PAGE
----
She’s Back! XTERRA legend Melanie McQuaid returns to the dirt in 2018

By XTERRA
Apr. 5, 2018

Melanie McQuaid is off-road royalty. She was the first elite – male or female – to win three XTERRA World Championship titles (2003, 2005, 2006), she has collected more than 30 XTERRA championship titles since her first win at Half Moon Bay in 2002 and is the reigning and two-time ITU Cross Tri World Champ.

The tough-as-nails Canadian racergirl has spent the past several years focusing on road tris, and won six IM 70.3 distance championships along the way, but is excited to get back to her XTERRA roots in 2018. McQuaid turns 45 this year but is showing no signs of slowing down. We recently caught up with the champ and got down to brass tacks about how to be your best, race in your forties, and why sometimes, it’s great to lose.

Q. What do you love about the dirt?

A. Racing in the dirt gives you a connection to nature. I have so much gratitude for the places I’ve travelled and all the cool trails I have been on because of racing XTERRA. I can look at pictures of the beautiful Flume Trail in Tahoe and say I have been there.

The other thing I love about the dirt is it rewards a truly all-around triathlete as drafting is not a significant factor. I also think the attitude in XTERRA is more laid back, creating a friendly, inclusive, and welcoming community. No other discipline in triathlon has got this right the way XTERRA has.

Q. You have talked about the importance in accessing the state of “flow” when you are racing off-road. How can athletes train themselves to relax into optimal performance?

A. It is crucial to do whatever you can do to be faster, more relaxed, and more focused in each moment to maximize your strength while you are racing.

Off-road, technical racing makes focus a lot more important as the stakes are higher when you don’t pay attention – for example, you crash! So, the courses demand your attention more than a road event might. It does take practice to harness your mind to stay on task. One huge thing you can do is to discipline yourself to train in uncomfortable situations where you will face all of those thoughts that can distract you from “flow” (this hurts, I hate this kind of interval, I am not good at this, I wish the weather was better…) so that on race day you are prepared to be a warrior no matter what comes your way.

Q. You were mountain biking before many women even knew about the sport. What has it been like to be a leader, role model, and pioneer?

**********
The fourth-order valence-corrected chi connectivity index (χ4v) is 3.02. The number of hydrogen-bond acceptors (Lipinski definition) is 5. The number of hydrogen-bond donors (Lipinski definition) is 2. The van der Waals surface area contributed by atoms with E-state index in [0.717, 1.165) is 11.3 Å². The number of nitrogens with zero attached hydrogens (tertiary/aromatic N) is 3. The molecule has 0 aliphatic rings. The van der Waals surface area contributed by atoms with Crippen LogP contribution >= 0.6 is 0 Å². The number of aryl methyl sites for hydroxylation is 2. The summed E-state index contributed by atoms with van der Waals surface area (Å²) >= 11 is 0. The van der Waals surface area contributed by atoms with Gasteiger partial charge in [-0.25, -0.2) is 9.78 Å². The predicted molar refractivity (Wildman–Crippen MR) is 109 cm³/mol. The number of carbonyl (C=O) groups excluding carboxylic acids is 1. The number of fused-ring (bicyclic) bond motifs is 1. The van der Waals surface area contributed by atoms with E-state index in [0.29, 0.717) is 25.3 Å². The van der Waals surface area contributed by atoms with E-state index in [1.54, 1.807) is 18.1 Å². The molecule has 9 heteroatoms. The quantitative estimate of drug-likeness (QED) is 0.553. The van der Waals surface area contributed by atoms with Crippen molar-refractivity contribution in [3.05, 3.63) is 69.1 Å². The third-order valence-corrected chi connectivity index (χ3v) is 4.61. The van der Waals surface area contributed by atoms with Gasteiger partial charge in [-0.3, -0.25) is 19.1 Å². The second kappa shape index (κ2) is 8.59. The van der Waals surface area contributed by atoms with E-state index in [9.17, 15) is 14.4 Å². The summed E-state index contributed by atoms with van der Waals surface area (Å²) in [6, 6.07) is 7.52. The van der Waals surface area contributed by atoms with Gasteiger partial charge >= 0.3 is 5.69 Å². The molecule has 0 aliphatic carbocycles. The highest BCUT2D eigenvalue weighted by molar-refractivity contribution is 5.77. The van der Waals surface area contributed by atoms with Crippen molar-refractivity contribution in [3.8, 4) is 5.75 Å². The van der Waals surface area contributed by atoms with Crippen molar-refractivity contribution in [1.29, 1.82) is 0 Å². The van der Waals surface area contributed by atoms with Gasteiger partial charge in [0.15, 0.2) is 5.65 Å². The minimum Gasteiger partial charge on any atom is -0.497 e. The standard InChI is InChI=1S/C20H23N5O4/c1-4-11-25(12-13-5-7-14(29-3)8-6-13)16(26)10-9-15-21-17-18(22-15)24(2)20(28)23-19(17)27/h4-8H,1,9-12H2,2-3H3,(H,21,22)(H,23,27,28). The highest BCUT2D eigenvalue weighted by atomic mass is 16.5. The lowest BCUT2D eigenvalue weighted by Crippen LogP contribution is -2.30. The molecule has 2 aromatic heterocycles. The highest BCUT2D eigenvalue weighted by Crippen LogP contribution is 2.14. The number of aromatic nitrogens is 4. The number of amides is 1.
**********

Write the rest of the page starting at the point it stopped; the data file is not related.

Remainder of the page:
A. The Canadian National mountain bike team has been the best in the world for 20 years, so I had female Olympic medalists to look up to when I started mountain biking. The standard in cross-country racing for Canada is incredible on the women’s side starting with Alison Sydor, moving to Catherine Pendrel and Emily Batty, and now our new rising star Haley Smith. The women eclipsed the success of our men’s team so really, we never felt it was a men’s sport.

All kidding aside, the problem was the unequal prize money and the fewer jobs available to women – which continues to this day. You had to wait for someone to retire to get a job, so it was hard to be a female pro, and I’m not sure this has changed much. That is not ideal, and a lot of the development fell on our National team program. I owe all my professional success in triathlon to development through the national team program in Canada, both the mountain bike and the road team. And going forward, it’s important that more races follow XTERRA’s model of awarding equal prize money to male and female champs.

Q. You are honest about the fact that you don’t always win. How do you handle losses without losing confidence? What has second place taught you that first place can’t?

A. Sometimes when you are winning it is harder to see the flaws in your performances. When you are second you get the huge motivation of almost winning but also have a scale to measure the areas in which you can improve.

The challenge in coming second is not to mentally settle into “your place” and instead continue to believe you can take the top step. Once I won my first race, I went on to win a lot more. To maintain confidence, athletes need to first have an unwavering belief in themselves. If that is in place, success will follow when given enough time.

Q. What are the benefits to racing – and living – in your forties?

A. It’s true that you get wiser. For example, I wish I had made the Olympic team in mountain biking, but it’s clear to me now, that not making the team led me to a pretty awesome professional career I may have never pursued. Additionally, my mistakes in my own training have led me to be a good coach because I know where I went wrong, and I make sure my MelRad Multisport athletes train smarter than I did.

Q. What advice can you give women over 40 who want to be competitive and fit?

A. First, you have to weight train. Second, get a coach that can iron our your technical flaws. You can’t ignore those any more. Finally, stop thinking that your age means you have to get slower.

Learn more from the champ at melrad.com.

Melanie McQuaid

 

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